Basic Variable Allocation Heaped vs Shared Memory UniData 8
What changed at UniData 8: Memory Allocation
Prior to UniData 8.1.0, UniBasic variable space was allocated via shared memory from a system wide shared pool (some of these go back to the original design in the 1990s). Why? It was done to reduce total system wide memory consumption and to ensure that UniData had enough memory available for a user application to function. This memory allocation reserved the base memory requirement, as defined by the shared memory parameters, for use by UniData only. And, the shared memory segment was divided into smaller segments, allowing multiple processes to use the same memory area.
Shared Memory Challenges prior to UniData 8
If a process overran its allocated shared memory buffer space and UniData did not detect this, the result was the process ran in another process’s working area, possibly causing corruption of the memory area with multiple processes aborting or producing abnormal results.
There were constraints within the UniData configuration that controlled how many segments a process could attach to and tech support and services spent time tuning the segment configurables to ensure problems did not occur.
Why we changed to Heaped Memory
The potential problems of shared memory overruns and the impact on other UniData processes (e.g. it’s very unlikely to only impact one process) included exceeding the limits of the configurables, which requires analysis, retuning and restarting of UniData.
In UniData 7.3, as part of our internal diagnostic memory checking project, we added the ability to use a heap memory allocation instead of shared memory allocation for testing purposes. The support case results in UniData 7.3 where we instructed customers to turn on heap memory allocation demonstrated that the potential issues were avoided.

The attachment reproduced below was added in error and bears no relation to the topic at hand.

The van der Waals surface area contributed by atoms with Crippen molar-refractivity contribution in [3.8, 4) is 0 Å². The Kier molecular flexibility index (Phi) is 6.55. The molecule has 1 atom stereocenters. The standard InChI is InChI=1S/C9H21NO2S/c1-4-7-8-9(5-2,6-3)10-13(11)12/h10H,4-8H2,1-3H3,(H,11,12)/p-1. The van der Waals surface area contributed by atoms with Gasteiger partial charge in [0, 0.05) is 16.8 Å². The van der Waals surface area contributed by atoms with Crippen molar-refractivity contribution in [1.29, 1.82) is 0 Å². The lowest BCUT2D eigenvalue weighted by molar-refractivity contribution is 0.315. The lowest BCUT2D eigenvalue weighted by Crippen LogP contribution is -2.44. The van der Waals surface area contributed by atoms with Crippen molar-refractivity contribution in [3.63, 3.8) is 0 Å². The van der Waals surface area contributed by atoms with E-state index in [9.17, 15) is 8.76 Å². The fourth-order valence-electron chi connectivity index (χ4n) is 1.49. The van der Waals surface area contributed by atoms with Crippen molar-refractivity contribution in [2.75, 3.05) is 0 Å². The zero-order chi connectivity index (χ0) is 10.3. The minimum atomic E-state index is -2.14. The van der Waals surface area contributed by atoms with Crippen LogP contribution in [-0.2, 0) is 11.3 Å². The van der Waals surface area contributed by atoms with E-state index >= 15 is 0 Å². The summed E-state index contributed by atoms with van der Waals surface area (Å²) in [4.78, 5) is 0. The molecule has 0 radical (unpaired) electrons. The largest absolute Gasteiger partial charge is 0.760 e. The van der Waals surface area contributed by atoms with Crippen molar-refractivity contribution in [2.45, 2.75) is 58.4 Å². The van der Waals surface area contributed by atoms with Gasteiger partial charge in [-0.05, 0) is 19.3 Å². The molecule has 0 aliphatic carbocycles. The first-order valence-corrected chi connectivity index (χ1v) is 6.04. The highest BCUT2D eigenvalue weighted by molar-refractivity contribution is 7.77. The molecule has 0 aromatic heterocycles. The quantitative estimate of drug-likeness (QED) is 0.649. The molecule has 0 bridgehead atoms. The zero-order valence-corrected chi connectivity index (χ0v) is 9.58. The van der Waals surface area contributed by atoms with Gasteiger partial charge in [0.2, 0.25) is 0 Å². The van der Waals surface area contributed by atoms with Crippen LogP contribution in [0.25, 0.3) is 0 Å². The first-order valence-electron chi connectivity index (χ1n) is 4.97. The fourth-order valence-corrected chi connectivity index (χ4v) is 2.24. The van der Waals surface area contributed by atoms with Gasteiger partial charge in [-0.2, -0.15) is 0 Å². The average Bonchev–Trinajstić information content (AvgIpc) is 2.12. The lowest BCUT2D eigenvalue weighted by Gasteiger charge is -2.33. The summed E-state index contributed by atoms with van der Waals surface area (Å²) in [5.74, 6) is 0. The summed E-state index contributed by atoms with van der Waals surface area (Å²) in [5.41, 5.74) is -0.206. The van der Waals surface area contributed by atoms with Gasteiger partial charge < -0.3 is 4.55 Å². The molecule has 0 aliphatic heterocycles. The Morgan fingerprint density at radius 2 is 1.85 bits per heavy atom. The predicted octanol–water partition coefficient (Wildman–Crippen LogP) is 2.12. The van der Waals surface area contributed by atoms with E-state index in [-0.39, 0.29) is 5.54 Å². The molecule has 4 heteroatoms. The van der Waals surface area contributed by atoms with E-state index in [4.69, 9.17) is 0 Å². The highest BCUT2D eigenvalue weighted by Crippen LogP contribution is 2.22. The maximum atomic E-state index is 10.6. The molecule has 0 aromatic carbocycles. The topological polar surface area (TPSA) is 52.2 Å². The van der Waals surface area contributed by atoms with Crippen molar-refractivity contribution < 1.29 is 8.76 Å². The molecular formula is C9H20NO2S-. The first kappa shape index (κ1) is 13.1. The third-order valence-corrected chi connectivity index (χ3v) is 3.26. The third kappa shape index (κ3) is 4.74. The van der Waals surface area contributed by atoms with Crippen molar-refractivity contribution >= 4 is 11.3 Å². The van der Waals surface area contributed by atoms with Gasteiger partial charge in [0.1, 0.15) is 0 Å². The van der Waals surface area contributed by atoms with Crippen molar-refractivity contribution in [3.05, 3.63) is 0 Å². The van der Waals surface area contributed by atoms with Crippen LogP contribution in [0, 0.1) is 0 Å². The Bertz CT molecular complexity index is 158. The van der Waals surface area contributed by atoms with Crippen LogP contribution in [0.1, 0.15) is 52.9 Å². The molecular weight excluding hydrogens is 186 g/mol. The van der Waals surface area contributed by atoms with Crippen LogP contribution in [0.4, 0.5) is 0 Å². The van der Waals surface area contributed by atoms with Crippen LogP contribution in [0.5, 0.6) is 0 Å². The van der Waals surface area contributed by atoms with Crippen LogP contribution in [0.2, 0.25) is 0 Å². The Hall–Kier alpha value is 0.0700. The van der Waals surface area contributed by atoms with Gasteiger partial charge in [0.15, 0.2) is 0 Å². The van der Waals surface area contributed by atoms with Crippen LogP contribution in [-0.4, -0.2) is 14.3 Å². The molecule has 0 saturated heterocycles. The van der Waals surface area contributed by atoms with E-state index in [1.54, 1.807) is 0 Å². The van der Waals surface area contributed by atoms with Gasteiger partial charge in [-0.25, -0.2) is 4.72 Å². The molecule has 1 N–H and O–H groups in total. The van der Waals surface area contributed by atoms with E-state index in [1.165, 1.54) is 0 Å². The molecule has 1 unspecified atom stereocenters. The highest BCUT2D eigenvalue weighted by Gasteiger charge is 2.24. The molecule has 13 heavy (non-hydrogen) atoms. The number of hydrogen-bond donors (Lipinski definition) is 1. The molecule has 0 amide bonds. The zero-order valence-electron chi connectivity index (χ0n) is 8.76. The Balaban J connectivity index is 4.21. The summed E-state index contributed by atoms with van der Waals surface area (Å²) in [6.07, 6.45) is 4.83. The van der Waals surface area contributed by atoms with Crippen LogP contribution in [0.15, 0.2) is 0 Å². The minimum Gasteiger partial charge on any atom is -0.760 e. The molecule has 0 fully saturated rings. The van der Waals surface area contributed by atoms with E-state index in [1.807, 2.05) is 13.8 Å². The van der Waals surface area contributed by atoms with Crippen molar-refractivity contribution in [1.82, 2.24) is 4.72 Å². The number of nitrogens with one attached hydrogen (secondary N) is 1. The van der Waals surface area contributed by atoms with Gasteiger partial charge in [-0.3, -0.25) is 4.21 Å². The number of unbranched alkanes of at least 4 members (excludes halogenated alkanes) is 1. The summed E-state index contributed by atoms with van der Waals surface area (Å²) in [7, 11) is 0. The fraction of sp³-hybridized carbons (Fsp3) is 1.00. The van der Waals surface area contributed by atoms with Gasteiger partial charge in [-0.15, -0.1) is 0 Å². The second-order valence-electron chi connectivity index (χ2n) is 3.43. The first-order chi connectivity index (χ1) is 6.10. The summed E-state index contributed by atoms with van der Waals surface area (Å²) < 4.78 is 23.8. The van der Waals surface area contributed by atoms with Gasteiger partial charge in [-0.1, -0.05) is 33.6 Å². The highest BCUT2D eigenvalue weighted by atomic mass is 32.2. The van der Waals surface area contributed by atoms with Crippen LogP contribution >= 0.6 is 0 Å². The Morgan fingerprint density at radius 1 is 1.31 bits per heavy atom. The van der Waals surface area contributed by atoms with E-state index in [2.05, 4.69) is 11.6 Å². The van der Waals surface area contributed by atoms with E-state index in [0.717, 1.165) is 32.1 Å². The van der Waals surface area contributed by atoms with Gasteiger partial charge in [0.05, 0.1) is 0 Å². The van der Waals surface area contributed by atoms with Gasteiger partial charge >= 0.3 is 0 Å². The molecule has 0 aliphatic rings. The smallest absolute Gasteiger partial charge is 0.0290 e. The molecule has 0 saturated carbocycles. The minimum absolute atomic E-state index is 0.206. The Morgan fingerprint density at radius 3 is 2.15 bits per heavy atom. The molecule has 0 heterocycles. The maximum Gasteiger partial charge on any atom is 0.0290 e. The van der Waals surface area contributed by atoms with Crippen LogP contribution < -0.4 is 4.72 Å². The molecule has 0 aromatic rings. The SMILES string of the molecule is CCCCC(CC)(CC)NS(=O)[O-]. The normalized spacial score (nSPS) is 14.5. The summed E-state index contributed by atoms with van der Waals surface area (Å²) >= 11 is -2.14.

Today, on most systems, memory is no longer a scarce resource. UniBasic variable allocation problems or exceeding the configurable limits was a common support call topic prior to UniData 8. UniData 8 has almost completely eliminated support calls related shared memory allocation, making debugging any problem that does occur much simpler for tech support and R&D.
Shared Memory Overview
UniData has a Shared Memory Manager (smm) and a Shared Basic Code Server (sbcs) that create shared memory segments. UniData processes attach and use those segments. Other parts of UniData such as replication and RFS also create memory segments but we are not discussing them in this post.
- sbcs Rn.n allows for a single shared copy of globally cataloged UniBasic programs
- smm Rn.n (glm) UniData record locks (e.g. READU)
- smm Rn.n (ctl) global control table, dynamic file current modulo table, group/physical locks
- smm Rn.n (shmbuf) storage for UniBasic variable contents & ECL command intermediate results – known as Global Segments (GSM)
- smm Rn.n (indirect) ‘Self-created’ or ‘private’ segments used by an individual UniData user-process to store a large record or string
We are interested in the (shmbuf) segments. For the purpose of this post (indirect) segments are not included in the size of the main shmbuf segment.
Shared Memory Baseline